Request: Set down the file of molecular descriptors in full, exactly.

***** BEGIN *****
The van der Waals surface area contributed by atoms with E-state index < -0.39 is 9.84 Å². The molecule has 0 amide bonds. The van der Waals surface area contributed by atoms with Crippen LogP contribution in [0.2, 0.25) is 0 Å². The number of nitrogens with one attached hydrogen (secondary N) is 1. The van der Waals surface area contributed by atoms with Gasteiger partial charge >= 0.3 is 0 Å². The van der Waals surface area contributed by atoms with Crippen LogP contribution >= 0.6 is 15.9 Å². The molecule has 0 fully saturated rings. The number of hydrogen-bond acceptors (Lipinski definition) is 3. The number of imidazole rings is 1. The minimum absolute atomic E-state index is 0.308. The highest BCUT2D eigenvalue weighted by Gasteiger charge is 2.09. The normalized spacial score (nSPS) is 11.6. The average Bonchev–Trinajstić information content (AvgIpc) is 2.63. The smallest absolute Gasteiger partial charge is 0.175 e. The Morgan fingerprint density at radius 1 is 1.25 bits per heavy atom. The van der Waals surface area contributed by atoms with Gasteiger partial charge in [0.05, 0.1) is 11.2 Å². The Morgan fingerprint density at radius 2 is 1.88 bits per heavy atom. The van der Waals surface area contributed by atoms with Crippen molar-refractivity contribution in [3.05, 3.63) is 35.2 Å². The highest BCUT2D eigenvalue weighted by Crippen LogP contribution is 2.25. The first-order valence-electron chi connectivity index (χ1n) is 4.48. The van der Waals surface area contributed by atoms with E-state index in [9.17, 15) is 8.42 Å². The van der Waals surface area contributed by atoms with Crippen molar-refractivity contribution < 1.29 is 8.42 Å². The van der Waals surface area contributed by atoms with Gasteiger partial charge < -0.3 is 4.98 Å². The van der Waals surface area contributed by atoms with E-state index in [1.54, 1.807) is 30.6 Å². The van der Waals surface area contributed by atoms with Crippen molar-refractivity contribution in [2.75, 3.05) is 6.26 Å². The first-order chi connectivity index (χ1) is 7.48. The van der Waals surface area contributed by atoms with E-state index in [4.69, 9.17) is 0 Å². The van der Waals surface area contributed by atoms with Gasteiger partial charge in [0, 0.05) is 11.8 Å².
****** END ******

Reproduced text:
The van der Waals surface area contributed by atoms with E-state index < -0.39 is 9.84 Å². The molecule has 0 amide bonds. The van der Waals surface area contributed by atoms with Crippen LogP contribution in [0.2, 0.25) is 0 Å². The number of nitrogens with one attached hydrogen (secondary N) is 1. The van der Waals surface area contributed by atoms with Gasteiger partial charge >= 0.3 is 0 Å². The van der Waals surface area contributed by atoms with Crippen LogP contribution >= 0.6 is 15.9 Å². The molecule has 0 fully saturated rings. The number of hydrogen-bond acceptors (Lipinski definition) is 3. The number of imidazole rings is 1. The minimum absolute atomic E-state index is 0.308. The highest BCUT2D eigenvalue weighted by Gasteiger charge is 2.09. The normalized spacial score (nSPS) is 11.6. The average Bonchev–Trinajstić information content (AvgIpc) is 2.63. The smallest absolute Gasteiger partial charge is 0.175 e. The Morgan fingerprint density at radius 1 is 1.25 bits per heavy atom. The van der Waals surface area contributed by atoms with Gasteiger partial charge in [0.05, 0.1) is 11.2 Å². The Morgan fingerprint density at radius 2 is 1.88 bits per heavy atom. The van der Waals surface area contributed by atoms with Crippen molar-refractivity contribution in [3.05, 3.63) is 35.2 Å². The highest BCUT2D eigenvalue weighted by Crippen LogP contribution is 2.25. The first-order valence-electron chi connectivity index (χ1n) is 4.48. The van der Waals surface area contributed by atoms with E-state index in [9.17, 15) is 8.42 Å². The van der Waals surface area contributed by atoms with Crippen molar-refractivity contribution < 1.29 is 8.42 Å². The van der Waals surface area contributed by atoms with Gasteiger partial charge < -0.3 is 4.98 Å². The van der Waals surface area contributed by atoms with E-state index in [1.54, 1.807) is 30.6 Å². The van der Waals surface area contributed by atoms with Crippen molar-refractivity contribution in [2.75, 3.05) is 6.26 Å². The first-order chi connectivity index (χ1) is 7.48. The van der Waals surface area contributed by atoms with E-state index in [4.69, 9.17) is 0 Å². The van der Waals surface area contributed by atoms with Gasteiger partial charge in [0, 0.05) is 11.8 Å².